Overview of local funding sources

A variety of options to tap

On the local level, there are a variety of common sources of public funding for afterschool. A county or city governing body may allocate general funds toward afterschool or may add afterschool programs into the budgets of local agencies, such as a parks and recreation department.

A local funding source can also be created by establishing a special dedicated revenue source generated from narrowly based taxes, licensing fees, user fees or other special fees. For example, Washington state uses the revenues from a special tax on alcohol, tobacco and soda pop syrup to fund family support and other violence-prevention activities.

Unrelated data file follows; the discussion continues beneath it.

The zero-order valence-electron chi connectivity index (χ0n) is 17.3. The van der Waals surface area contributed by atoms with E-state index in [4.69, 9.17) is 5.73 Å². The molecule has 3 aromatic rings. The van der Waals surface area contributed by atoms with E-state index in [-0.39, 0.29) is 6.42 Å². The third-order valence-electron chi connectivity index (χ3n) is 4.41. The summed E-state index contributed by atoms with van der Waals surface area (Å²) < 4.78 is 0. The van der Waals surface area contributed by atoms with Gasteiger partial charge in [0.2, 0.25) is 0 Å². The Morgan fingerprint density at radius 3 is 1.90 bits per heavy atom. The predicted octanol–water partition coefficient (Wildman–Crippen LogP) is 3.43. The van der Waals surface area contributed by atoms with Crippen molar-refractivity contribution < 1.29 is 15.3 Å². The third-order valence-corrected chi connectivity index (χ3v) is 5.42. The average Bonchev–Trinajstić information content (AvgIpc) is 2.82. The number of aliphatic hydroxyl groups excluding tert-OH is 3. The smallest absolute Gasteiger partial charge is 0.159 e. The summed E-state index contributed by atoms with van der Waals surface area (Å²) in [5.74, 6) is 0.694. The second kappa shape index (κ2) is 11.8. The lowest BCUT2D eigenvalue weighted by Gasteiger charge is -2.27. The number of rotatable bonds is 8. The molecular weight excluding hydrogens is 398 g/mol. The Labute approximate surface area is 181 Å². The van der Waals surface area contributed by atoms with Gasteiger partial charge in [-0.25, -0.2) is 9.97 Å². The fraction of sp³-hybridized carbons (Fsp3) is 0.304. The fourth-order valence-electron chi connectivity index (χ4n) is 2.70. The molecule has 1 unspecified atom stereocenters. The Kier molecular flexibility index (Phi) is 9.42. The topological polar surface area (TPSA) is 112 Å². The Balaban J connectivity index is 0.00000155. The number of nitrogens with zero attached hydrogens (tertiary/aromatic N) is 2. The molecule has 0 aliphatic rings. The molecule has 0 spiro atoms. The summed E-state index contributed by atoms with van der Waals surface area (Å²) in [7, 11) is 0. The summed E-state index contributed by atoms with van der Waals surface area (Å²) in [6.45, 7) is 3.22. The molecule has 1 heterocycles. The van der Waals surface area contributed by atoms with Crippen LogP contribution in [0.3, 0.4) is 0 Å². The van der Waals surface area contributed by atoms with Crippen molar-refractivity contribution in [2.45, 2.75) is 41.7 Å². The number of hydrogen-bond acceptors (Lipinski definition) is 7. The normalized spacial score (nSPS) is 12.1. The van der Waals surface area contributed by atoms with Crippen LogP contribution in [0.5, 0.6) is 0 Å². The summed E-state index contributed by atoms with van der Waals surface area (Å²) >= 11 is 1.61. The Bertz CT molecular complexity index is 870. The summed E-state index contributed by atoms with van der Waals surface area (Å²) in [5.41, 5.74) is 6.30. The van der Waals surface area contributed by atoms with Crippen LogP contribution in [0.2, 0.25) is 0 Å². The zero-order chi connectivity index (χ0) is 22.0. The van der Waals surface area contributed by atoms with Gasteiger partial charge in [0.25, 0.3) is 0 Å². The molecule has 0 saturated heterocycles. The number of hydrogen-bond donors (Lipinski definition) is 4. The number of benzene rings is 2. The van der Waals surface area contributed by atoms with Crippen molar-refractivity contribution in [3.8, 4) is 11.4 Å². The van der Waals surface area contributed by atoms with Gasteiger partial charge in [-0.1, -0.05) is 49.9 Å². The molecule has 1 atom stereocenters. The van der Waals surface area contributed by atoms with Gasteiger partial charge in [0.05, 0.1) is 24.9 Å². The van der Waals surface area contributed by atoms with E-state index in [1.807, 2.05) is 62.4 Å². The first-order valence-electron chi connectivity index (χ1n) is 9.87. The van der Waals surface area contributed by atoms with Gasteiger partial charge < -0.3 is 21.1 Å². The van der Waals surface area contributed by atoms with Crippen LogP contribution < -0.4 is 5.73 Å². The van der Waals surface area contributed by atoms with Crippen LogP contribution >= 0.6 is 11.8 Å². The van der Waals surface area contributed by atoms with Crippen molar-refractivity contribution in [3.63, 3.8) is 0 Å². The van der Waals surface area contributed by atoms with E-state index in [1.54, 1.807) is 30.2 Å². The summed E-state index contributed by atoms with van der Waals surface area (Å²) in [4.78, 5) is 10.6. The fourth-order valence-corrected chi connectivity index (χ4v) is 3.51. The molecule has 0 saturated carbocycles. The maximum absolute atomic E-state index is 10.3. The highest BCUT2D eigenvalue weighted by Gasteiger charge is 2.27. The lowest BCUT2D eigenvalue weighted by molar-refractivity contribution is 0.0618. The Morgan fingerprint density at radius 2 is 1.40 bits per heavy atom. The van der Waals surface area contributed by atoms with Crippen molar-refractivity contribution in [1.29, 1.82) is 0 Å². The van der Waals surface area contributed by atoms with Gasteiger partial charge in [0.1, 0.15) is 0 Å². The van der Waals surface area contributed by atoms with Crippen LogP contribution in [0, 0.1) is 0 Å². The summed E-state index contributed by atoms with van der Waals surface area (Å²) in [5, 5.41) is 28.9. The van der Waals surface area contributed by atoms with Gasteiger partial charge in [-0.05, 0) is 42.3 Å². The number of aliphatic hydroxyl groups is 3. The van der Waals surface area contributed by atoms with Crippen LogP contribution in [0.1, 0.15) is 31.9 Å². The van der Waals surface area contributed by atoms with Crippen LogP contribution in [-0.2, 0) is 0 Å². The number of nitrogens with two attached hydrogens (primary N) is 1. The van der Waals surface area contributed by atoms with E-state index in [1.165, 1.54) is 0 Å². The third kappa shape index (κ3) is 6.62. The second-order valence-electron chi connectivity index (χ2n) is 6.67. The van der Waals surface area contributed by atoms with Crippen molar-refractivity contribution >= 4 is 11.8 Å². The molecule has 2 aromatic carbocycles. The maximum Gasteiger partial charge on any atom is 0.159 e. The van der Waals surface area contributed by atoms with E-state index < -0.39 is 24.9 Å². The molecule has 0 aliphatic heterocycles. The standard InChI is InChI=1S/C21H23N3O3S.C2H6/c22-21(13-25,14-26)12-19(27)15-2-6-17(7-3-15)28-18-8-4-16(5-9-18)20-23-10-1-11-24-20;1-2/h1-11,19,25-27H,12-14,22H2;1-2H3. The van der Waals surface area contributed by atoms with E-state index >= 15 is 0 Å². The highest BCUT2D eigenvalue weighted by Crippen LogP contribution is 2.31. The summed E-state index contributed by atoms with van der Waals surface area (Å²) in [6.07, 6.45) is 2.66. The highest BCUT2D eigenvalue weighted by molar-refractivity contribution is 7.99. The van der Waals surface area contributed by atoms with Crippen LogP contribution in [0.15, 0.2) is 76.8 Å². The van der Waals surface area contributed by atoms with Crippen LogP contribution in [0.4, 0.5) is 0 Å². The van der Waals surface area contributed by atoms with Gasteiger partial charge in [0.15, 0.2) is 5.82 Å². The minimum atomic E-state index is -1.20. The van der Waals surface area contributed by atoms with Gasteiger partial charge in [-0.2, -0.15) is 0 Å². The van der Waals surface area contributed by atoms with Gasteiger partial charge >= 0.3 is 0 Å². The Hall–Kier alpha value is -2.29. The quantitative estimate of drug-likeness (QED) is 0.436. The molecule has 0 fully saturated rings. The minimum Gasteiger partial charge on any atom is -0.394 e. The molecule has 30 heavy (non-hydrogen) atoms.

Below are some of the local sources and people in your community that you should contact to pursue funding:
 

School district or county office of education

School Principal, Superintendent, School Board Members

County or city general funds

Mayor, City Council, County Board of Supervisors, City Manager

County or city parks and recreation departments

Head of the Parks and Recreation Department, Mayor, City Council, County Board of Supervisors

County or city youth service bureaus

Head of the Youth Service Bureau, Mayor, City Council, County Board of Supervisors

County or city social services departments

Head of the Human Services Department, Mayor, City Council, County Board of Supervisors

Dedicated revenue sources (such as a garbage collection tax)

Mayor, City Council, County Board of Supervisors, City Manager

 

To see successful examples of afterschool programs that have pieced together funding from local as well as other sources, check out the profiles on the Finance Project's website: www.financeproject.org.